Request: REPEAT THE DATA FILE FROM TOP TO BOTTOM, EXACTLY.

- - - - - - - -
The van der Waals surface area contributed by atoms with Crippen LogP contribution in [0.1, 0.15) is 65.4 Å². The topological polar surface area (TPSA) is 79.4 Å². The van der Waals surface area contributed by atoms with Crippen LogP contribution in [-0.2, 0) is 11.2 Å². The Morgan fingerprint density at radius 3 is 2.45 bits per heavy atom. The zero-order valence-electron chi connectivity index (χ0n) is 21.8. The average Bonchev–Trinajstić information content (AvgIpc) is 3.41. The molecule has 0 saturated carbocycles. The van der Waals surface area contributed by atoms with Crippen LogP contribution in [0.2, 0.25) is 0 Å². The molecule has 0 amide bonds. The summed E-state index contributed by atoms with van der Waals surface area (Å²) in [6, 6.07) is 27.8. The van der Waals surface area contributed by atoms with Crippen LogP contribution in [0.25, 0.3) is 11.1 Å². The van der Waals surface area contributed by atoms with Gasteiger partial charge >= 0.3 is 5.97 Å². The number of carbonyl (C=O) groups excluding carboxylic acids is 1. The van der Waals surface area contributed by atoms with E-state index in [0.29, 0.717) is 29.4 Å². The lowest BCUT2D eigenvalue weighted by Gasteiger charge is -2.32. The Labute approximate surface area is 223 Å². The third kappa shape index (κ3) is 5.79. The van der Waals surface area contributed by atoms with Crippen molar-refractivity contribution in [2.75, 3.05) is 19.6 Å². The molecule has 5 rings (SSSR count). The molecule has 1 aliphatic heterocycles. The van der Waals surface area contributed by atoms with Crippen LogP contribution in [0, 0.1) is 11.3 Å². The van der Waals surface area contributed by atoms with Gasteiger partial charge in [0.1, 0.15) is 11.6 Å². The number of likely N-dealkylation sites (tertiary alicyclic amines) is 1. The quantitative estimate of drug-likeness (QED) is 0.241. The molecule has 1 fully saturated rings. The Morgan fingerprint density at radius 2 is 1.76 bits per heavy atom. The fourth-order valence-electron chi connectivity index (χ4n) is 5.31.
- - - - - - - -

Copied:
The van der Waals surface area contributed by atoms with Crippen LogP contribution in [0.1, 0.15) is 65.4 Å². The topological polar surface area (TPSA) is 79.4 Å². The van der Waals surface area contributed by atoms with Crippen LogP contribution in [-0.2, 0) is 11.2 Å². The Morgan fingerprint density at radius 3 is 2.45 bits per heavy atom. The zero-order valence-electron chi connectivity index (χ0n) is 21.8. The average Bonchev–Trinajstić information content (AvgIpc) is 3.41. The molecule has 0 saturated carbocycles. The van der Waals surface area contributed by atoms with Crippen LogP contribution in [0.2, 0.25) is 0 Å². The molecule has 0 amide bonds. The summed E-state index contributed by atoms with van der Waals surface area (Å²) in [6, 6.07) is 27.8. The van der Waals surface area contributed by atoms with Crippen LogP contribution in [0.25, 0.3) is 11.1 Å². The van der Waals surface area contributed by atoms with Gasteiger partial charge >= 0.3 is 5.97 Å². The number of carbonyl (C=O) groups excluding carboxylic acids is 1. The van der Waals surface area contributed by atoms with E-state index in [0.29, 0.717) is 29.4 Å². The lowest BCUT2D eigenvalue weighted by Gasteiger charge is -2.32. The Labute approximate surface area is 223 Å². The third kappa shape index (κ3) is 5.79. The van der Waals surface area contributed by atoms with Crippen molar-refractivity contribution in [2.75, 3.05) is 19.6 Å². The molecule has 5 rings (SSSR count). The molecule has 1 aliphatic heterocycles. The van der Waals surface area contributed by atoms with Crippen LogP contribution in [0, 0.1) is 11.3 Å². The van der Waals surface area contributed by atoms with Gasteiger partial charge in [0.1, 0.15) is 11.6 Å². The number of likely N-dealkylation sites (tertiary alicyclic amines) is 1. The quantitative estimate of drug-likeness (QED) is 0.241. The molecule has 1 fully saturated rings. The Morgan fingerprint density at radius 2 is 1.76 bits per heavy atom. The fourth-order valence-electron chi connectivity index (χ4n) is 5.31.